Customer: “And you know what? I was eating at a fast food joint the other day. I noticed on the door in the bathroom it said that employees must wash hands. So I stood there and stood there, and no employee ever came in to wash my hands. I really didn’t think it was good service.”

    Me: “Thank you, sir; that made my day.”

    To Be, Or Not To Jollibee

    , | Quezon City, Philippines | At The Checkout, Extra Stupid, Food & Drink, Top

    (I’m in line at a very well-known chicken fast food place. It’s lunch hour, so the place is fairly packed.)

    Cashier: “Hi, what can I get you today?”

    Customer: “Oh, I don’t know. Do I want a one-piece or two-piece meal?”

    Cashier: “Well, people usually order the two-piece at this time, since it’s supposed to hold them for a few more hours.”

    Customer: “Okay, a two-piece meal then.”

    Cashier: “Would you like that ‘Original Recipe’ or ‘Hot and Crispy?'”

    Customer: “I don’t know. What’s the difference?”

    Cashier: “Um, the ‘Original Recipe’ tends to have softer skin and a tangy flavor, while the ‘Hot and Crispy’ is spicy and crunchy.”

    Customer: “Oh, I’m not sure which one of those I want. The ‘Hot and Crispy’ might be too spicy for me.”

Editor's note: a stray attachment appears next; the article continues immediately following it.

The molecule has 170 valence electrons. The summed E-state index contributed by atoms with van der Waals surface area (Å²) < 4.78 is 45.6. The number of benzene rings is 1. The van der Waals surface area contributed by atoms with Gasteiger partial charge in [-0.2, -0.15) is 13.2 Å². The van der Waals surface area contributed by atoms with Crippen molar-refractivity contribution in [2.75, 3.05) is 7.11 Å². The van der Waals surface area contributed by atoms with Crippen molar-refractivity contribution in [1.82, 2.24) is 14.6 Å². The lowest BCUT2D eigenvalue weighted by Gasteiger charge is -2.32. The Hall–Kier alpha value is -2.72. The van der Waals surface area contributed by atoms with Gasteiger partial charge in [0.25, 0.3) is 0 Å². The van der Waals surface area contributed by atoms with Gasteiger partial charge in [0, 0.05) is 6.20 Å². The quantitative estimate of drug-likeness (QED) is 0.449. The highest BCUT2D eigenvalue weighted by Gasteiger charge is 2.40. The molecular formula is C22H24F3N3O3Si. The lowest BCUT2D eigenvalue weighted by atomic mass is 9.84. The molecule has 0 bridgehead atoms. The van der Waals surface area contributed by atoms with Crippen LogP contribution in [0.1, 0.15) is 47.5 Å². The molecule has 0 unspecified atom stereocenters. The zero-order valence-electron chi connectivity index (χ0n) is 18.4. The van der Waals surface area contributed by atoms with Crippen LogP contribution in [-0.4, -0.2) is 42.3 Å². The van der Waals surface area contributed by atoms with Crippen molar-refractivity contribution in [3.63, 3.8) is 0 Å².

Cashier: “Don’t worry, our ‘Hot and Crispy’ isn’t really that spicy. It’s just enough for a kick in the taste buds, no more.”

    Customer: “Maybe, but I might want extra mashed potatoes with it.”

    Cashier: “If you order the full meal, you get a large side dish with your food.”

    Customer: “What if a large is too big? I don’t want to eat all that much.”

    Cashier: “Well, ma’am, the containers are behind me, so you can decide for yourself if large is too big.”

    Customer: “Hmm… wait, what if I don’t want chicken for lunch?”


    No Produce Reduce

    | TX, USA | At The Checkout, Food & Drink, Money

    (The customer in question is our grocery store’s former produce manager. She was encouraged to ‘retire’, because she was caught raising the prices of the produce so her sales would be better. She has a return and a few items, so I do her return and scan her items to balance out the difference in which she only owes me one cent.)

    Me: “Okay, your total is one cent.”

    Customer: “That’s not right. The onions are ringing up wrong.”

    (I look at my screen, and the onions she bought were ringing up 68 cents a pound.)

    Me: “They’re only 68 cents.”

    Customer: “They are supposed to be 99 cents a pound! That’s what the sign says.”

    Me: “Those are for large onions. You bought medium ones.”

    Customer: “Well… I guess I’ll take them for that price, but your new produce manager needs to learn how to price things right.”

    (She storms out in a huff, and my manager walks over.)

    Manager: “Did she just… want to pay the higher price?”

    Me: “Yes… and while you’re here, I’m reaching into my pocket to get the penny that she forgot to pay me for her stuff.”